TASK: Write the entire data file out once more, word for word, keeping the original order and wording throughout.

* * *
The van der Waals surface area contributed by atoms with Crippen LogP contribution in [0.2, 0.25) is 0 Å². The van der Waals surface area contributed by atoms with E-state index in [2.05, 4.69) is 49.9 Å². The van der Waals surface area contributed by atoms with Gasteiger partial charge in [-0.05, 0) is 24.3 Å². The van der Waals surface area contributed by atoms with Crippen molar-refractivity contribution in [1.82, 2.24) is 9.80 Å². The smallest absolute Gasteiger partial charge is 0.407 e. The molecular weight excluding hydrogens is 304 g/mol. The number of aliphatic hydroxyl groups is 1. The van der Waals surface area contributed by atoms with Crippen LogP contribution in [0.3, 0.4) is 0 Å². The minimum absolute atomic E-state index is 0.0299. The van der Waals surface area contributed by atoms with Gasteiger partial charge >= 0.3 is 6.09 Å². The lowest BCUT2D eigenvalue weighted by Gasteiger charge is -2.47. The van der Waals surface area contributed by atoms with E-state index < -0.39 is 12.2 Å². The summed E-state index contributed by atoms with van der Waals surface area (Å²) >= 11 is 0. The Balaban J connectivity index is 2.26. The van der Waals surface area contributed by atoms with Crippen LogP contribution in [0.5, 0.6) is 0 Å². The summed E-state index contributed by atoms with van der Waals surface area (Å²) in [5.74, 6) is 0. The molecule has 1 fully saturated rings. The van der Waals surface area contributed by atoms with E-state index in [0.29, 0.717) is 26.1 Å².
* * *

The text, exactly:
The van der Waals surface area contributed by atoms with Crippen LogP contribution in [0.2, 0.25) is 0 Å². The van der Waals surface area contributed by atoms with E-state index in [2.05, 4.69) is 49.9 Å². The van der Waals surface area contributed by atoms with Gasteiger partial charge in [-0.05, 0) is 24.3 Å². The van der Waals surface area contributed by atoms with Crippen molar-refractivity contribution in [1.82, 2.24) is 9.80 Å². The smallest absolute Gasteiger partial charge is 0.407 e. The molecular weight excluding hydrogens is 304 g/mol. The number of aliphatic hydroxyl groups is 1. The van der Waals surface area contributed by atoms with Crippen LogP contribution in [0.3, 0.4) is 0 Å². The minimum absolute atomic E-state index is 0.0299. The van der Waals surface area contributed by atoms with Gasteiger partial charge >= 0.3 is 6.09 Å². The lowest BCUT2D eigenvalue weighted by Gasteiger charge is -2.47. The van der Waals surface area contributed by atoms with E-state index < -0.39 is 12.2 Å². The summed E-state index contributed by atoms with van der Waals surface area (Å²) >= 11 is 0. The Balaban J connectivity index is 2.26. The van der Waals surface area contributed by atoms with Crippen LogP contribution in [0.5, 0.6) is 0 Å². The summed E-state index contributed by atoms with van der Waals surface area (Å²) in [5.74, 6) is 0. The molecule has 1 fully saturated rings. The van der Waals surface area contributed by atoms with E-state index in [0.29, 0.717) is 26.1 Å².